The video game industry is worth a staggering $80 billion. What’s crazier is that more than 60% of game development costs are spent on efforts related to the painstaking process of designing in-game art.
Artomatix, launching today out of SF Disrupt’s Startup Battlefield, is looking to greatly reduce the amount of cash and man hours pumped into designing immersive gaming environments through an artificial intelligence-powered application that renders game art by taking visual cues from data you’ve fed it.
What this means is that developers can easily build infinite legions of zombies by just throwing Artomatix a few quick designs of the developer’s desired zombie aesthetic. From there the program parses the similarities and differences of the previously rendered characters to create an essential average of the wholly unique figures that are then diversified by randomness.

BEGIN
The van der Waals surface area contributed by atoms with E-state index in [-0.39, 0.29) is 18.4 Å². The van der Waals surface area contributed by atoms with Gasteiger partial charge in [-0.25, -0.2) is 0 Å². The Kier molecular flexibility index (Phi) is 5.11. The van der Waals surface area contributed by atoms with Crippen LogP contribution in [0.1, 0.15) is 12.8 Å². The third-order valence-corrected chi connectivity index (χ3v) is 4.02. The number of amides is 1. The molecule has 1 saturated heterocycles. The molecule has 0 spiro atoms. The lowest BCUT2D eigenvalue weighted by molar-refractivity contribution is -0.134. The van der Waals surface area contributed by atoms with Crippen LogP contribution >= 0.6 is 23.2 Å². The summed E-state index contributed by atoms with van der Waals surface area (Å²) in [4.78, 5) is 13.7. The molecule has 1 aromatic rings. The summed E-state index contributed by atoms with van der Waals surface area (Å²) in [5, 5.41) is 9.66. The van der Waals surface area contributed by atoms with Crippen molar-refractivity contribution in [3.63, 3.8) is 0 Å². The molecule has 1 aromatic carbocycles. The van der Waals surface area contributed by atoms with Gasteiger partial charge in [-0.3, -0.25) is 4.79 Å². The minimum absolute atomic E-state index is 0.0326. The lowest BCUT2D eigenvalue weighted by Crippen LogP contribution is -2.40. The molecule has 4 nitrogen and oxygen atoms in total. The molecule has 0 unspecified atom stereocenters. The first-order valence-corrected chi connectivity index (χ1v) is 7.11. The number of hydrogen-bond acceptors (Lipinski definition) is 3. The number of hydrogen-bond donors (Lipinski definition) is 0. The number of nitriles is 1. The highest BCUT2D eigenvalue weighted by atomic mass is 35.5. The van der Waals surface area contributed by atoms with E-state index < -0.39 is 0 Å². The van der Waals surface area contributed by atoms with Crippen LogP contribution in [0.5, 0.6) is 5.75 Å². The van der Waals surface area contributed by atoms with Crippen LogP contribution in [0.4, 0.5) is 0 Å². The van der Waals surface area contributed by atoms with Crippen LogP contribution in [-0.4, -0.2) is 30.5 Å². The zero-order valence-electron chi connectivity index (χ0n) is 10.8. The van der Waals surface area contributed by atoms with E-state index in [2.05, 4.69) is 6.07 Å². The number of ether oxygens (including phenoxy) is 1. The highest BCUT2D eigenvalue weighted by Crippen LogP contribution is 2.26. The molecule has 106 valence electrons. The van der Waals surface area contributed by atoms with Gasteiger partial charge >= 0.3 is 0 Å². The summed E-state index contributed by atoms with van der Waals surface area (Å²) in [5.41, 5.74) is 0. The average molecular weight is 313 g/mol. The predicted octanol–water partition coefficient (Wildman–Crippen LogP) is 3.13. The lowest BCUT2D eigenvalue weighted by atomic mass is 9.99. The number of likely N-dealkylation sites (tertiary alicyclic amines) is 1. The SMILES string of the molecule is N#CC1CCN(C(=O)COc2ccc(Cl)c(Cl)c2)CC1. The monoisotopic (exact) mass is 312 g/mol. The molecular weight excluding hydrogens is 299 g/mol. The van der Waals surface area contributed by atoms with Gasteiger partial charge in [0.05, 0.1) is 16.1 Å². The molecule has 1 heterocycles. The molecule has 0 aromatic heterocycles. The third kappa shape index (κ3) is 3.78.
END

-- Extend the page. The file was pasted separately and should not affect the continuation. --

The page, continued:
Creating vast landscapes with individualized figures and environmental features is a pretty tall order for indie game developers with scant resources. Artomatix is looking to garner traction with indie developers so that they can continue to court large game production studios, with whom they are already working closely.
Pricing for Artomatix subscriptions runs the gamut based on the capabilities and capacities of the studios involved. Artomatix CTO Dr. Eric Risser told me that they’re looking to pursue a SaaS model with indie developers, charging $30/month for them to rent Artomatix’s software. Major studios can subscribe to the company’s enterprise program allowing them to license Artomatix’s technologies and build them into their existing processes for $100k/year.
Right now, Artomatix is focusing primarily on putting their artificial intelligence engine to the task of tackling video game art, but says that virtual reality and movie productions may not be far behind as the potential usages for the AI-powered software are pretty wide-reaching.